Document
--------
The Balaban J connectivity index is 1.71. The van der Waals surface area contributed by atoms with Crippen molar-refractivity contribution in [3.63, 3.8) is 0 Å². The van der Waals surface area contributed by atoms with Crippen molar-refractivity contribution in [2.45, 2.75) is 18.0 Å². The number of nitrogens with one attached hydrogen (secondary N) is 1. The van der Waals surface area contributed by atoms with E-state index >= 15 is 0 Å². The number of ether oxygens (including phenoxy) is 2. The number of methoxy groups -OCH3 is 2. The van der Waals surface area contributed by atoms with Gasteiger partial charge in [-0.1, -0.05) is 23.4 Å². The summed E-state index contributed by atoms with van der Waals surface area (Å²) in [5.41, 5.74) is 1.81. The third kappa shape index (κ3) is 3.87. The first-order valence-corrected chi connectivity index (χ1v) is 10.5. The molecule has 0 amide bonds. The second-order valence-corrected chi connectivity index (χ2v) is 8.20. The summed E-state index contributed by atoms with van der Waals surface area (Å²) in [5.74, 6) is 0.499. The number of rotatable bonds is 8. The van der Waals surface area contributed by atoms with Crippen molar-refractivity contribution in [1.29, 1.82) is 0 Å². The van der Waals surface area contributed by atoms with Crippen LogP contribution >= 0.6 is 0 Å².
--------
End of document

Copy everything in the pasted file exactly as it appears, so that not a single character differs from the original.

The Balaban J connectivity index is 1.71. The van der Waals surface area contributed by atoms with Crippen molar-refractivity contribution in [3.63, 3.8) is 0 Å². The van der Waals surface area contributed by atoms with Crippen molar-refractivity contribution in [2.45, 2.75) is 18.0 Å². The number of nitrogens with one attached hydrogen (secondary N) is 1. The van der Waals surface area contributed by atoms with E-state index >= 15 is 0 Å². The number of ether oxygens (including phenoxy) is 2. The number of methoxy groups -OCH3 is 2. The van der Waals surface area contributed by atoms with Gasteiger partial charge in [-0.1, -0.05) is 23.4 Å². The summed E-state index contributed by atoms with van der Waals surface area (Å²) in [5.41, 5.74) is 1.81. The third kappa shape index (κ3) is 3.87. The first-order valence-corrected chi connectivity index (χ1v) is 10.5. The molecule has 0 amide bonds. The second-order valence-corrected chi connectivity index (χ2v) is 8.20. The summed E-state index contributed by atoms with van der Waals surface area (Å²) in [5.74, 6) is 0.499. The number of rotatable bonds is 8. The van der Waals surface area contributed by atoms with Crippen molar-refractivity contribution in [1.29, 1.82) is 0 Å². The van der Waals surface area contributed by atoms with Crippen LogP contribution >= 0.6 is 0 Å².